Research Spotlight

Child Marriage, Climate Change, and Local Level Variability

As we learn more about climate change, we find increasing evidence of the divergent social impact of climate-related events. The risk of child marriage varies widely by local area among girls living in climate-vulnerable communities and depends on the nature of the climate-related events.  

We explored the relationship of child marriage and climate risk assessing the environmental history of 240 communities where we study child marriage in rural Bangladesh.

We find that specific coastal communities have significantly higher child-marriage rates. There is no evidence of higher risks for child marriage in inland flood-affected areas. 

The nature of climate impact in coastal areas has been slow and cumulative, and manifests in different ways. Global warming is experienced as a result of sea-level rise, which leads to coastal flooding and salinity intrusion in communities near the coast.

The coastal district communities of Satkhira and Khulna experience annual waterlogging due to coastal flooding and seasonal tidal cycles. Saltwater that is stagnant for prolonged periods prevents the three-crop cycle that farmers are accustomed to, so now they can only cultivate one crop annually.    

Years of salinity affect land quality and agriculture, fundamentally changing lives and livelihoods. Prolonged waterlogging coupled with salinity also affects access to safe drinking water, and girls are often sent far off to fetch safe drinking water. This puts girls at risk of predatory behavior by men.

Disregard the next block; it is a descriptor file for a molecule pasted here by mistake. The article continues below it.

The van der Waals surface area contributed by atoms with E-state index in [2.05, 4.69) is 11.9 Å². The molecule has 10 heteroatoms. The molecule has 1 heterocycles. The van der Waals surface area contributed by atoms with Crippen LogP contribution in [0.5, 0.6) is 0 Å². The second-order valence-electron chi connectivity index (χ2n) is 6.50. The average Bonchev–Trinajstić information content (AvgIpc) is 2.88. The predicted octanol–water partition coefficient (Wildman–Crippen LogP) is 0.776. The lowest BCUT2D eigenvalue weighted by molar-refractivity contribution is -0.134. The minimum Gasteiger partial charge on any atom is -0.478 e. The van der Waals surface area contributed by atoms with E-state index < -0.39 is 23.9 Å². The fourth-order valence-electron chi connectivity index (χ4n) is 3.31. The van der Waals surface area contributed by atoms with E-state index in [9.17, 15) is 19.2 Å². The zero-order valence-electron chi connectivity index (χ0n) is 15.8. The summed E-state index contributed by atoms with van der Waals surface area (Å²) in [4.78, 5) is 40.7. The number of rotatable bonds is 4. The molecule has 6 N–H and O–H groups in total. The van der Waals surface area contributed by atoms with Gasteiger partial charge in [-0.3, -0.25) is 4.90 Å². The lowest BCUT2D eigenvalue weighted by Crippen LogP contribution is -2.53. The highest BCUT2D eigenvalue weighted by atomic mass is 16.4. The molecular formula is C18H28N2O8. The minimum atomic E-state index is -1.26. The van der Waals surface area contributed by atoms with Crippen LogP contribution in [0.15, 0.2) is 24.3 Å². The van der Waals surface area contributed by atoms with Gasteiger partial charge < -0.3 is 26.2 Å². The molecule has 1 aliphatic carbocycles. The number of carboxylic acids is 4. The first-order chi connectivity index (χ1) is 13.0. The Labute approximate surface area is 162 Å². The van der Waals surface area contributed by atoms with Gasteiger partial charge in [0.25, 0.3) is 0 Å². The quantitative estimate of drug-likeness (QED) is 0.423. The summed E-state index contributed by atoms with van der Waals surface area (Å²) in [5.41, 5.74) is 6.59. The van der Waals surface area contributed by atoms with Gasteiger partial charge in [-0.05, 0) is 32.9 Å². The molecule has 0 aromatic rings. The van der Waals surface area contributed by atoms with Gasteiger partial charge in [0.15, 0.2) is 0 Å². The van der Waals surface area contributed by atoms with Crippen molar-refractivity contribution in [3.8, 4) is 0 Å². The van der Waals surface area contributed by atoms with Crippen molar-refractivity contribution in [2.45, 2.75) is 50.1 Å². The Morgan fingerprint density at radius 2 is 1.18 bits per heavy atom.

Migration to urban areas nearby is the dominant adaptation strategy for families. Often, men migrate for livelihoods and women and children stay home. Entire families migrate in extreme cases. Absence of male members among those left behind or migration to a new place create additional risk and safety concerns for adolescent girls.  

Child marriage is often the strategy of choice when families feel insecure. Families respond to duress in many ways, including resorting to early cessation of school and early marriage for girls, because these are the least costly short-term options.

In contrast, the weather and climate impacts of inland flooding—even when they result in short-term economic losses—are not as damaging as other climate events.   

Researchers who study and compare the impact of salinity and inland flooding on migration suggest that inland flooding may not be significant because it increases land productivity. Soil scientists postulate that flood waters create rich alluvial deposits. Thus, in contrast to coastal tidal flooding and saline intrusion, inland flooding has a beneficial impact on crop production.   

Specific coastal communities have significantly higher child marriage rates while there is no evidence of higher risks of child marriage in flood-affected areas.

Our analysis shows that coastal communities that experience prolonged waterlogging and salinity have significantly higher child-marriage rates; however, there is no evidence of higher risks of child marriage in flood-affected areas.

This tells us the distinct effects and factors involved between rapid-onset events, such as floods and cyclones, and slow-onset events and less dramatically visible factors, such as waterlogging, that affect marriage through longer-term impact on lives and livelihoods.   

This analysis illuminates critical differences in climate vulnerability that enable the global community to make smart investments and develop strategies and policies for individuals and communities most in need.